US crude oil futures price turns negative for the first time in history

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 US crude oil futures price turns negative for the first time in history


Negative oil prices mean that the cost of transporting oil to refineries or storage has exceeded the value of the oil itself.

Although the trading price of oil in May was negative, it is still above $20 in June. The global benchmark Brent crude oil trading price is still trading at more than $25.

Crude oil prices closed at $18.27 a barrel on Friday, down more than 300% from todays lows. Novel coronavirus pneumonia and Russias recent cut in production agreement are not enough to cope with the sharp decline in demand for the global spread of the new crown pneumonia epidemic. Meanwhile, the surge in US stock prices hit record highs, and the problem of the exhaustion of oil storage facilities that will soon appear in the summer has further reduced the markets confidence in the share price of crude oil in recent months. In addition, the delivery date of crude oil futures in May is approaching, and when the futures contract moves to another month, the price usually jumps short.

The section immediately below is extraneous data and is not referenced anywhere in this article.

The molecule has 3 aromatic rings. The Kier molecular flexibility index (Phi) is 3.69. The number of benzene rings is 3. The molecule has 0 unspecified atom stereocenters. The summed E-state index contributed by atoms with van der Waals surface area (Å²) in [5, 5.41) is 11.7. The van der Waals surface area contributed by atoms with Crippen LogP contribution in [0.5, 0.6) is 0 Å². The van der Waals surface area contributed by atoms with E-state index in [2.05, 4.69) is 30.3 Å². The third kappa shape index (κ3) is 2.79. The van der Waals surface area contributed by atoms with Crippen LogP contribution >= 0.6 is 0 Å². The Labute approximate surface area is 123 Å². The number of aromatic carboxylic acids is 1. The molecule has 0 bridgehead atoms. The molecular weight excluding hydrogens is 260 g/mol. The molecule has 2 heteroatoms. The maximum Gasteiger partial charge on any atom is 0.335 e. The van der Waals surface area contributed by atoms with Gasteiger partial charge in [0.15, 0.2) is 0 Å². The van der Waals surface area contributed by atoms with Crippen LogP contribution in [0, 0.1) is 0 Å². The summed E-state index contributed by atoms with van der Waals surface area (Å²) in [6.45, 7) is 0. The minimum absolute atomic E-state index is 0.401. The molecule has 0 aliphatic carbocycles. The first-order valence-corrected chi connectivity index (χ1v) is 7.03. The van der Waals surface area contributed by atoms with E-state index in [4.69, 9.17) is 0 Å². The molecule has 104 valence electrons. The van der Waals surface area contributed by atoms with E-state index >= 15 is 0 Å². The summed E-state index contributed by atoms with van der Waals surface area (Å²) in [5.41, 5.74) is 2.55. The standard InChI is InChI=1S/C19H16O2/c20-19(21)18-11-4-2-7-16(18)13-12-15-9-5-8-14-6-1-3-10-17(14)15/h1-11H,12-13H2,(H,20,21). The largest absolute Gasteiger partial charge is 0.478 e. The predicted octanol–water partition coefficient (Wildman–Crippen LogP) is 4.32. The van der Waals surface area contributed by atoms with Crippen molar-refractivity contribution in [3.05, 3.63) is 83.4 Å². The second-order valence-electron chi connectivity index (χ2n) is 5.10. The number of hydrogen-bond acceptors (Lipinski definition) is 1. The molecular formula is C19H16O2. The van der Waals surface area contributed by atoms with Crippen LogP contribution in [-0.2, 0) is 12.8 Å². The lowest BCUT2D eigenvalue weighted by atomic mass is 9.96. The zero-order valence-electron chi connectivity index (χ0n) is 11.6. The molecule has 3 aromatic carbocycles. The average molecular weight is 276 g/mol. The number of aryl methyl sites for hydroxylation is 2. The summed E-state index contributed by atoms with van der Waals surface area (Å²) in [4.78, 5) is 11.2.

According to data from the US Department of energy, the storage capacity of oil tanks in Cushing, Oklahoma alone is now 69%, up from 49% four weeks ago, and the US oil storage facilities are rapidly filling up. In this case, crude oil producers can only reduce production volume in the next few months and crude oil prices in recent months, reduce inventory and reduce production costs.

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